Saturday, May 9, 2009
Junipers are very popular ground cover plants for hot, sunny areas. Most tolerate poor soils. They do not do well in shade.
There are many varieties available. Obviously, the best ground cover junipers have a spreading habit. Some grow only a couple of inches high; others grow much taller.
Container-grown junipers can be planted almost any time of the year as long as the ground is not frozen. Because they have been growing in a nursery pot for a period of time, little damage is done to the roots as the plant is transferred to the soil.
Proper soil preparation begins with removing weeds. Provided that the soil is not badly compacted, I do not recommend tilling the planting site because it brings many dormant weed seeds to the surface to germinate later. I prefer to spray the area with glyphosate to kill the weeds. When using horticultural chemicals, always follow label instructions.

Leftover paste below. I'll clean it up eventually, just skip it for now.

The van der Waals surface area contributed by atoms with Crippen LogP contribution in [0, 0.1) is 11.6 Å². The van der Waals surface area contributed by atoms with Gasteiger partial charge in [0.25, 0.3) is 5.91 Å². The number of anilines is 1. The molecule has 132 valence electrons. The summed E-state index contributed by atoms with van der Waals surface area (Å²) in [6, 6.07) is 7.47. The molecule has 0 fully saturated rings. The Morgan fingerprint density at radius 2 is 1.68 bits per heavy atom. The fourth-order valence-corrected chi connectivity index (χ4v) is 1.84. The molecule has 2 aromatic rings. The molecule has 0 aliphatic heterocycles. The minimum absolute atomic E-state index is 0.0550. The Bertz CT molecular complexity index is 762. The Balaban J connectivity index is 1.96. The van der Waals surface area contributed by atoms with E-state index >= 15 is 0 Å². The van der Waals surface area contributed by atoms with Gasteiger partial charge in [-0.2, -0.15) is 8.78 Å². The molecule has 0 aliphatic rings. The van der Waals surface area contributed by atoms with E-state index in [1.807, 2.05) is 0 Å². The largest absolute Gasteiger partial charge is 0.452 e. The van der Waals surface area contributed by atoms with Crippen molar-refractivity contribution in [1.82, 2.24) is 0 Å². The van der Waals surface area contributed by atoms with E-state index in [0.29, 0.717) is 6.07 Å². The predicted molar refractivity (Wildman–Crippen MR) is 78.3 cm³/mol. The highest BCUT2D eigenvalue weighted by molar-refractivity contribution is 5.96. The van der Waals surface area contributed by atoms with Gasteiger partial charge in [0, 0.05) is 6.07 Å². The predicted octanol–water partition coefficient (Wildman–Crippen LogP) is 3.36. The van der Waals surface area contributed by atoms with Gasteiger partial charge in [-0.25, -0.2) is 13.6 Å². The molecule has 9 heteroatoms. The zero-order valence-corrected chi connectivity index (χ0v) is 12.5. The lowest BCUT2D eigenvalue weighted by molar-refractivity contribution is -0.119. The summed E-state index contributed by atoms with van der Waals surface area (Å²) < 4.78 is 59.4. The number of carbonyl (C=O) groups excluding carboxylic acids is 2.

The planting hole should be twice as wide as, and slightly shallower than, the root ball. If the soil at the bottom of the hole seems compacted, a garden fork can be used to cultivate it deeply.
After the planting hole is dug, carefully remove the juniper from the container. Root tips die quickly when exposed to air, so plant promptly.
Place the root ball in the hole. Leave the top of the root ball about 1/2 to 1 inch above the surrounding soil. Don't cover it unless roots are exposed. When adding soil around the shrub, lightly tamp the soil to remove air pockets, or add water to help settle the soil. Form a basin around the base of the shrub to encourage water penetration, and water thoroughly after planting. A 3" layer of mulch around the plant can be beneficial in retaining moisture and suppressing weeds.
For the first year until plants become established, monitor moisture levels in the soil. Though many junipers are drought-tolerant, young junipers do not tolerate drying out. If the plant shows signs of stress, its already too late to save it. Water the shrubs deeply and slowly enough to allow the water to soak in. Keep the area under the shrubs mulched.
Fertilization is usually not necessary for newly planted junipers. Depending on conditions, fertilizer may be added at a later time.
If you have questions, feel free to contact me. I'll be happy to help.
Return to Junipers at goGardenNow.com.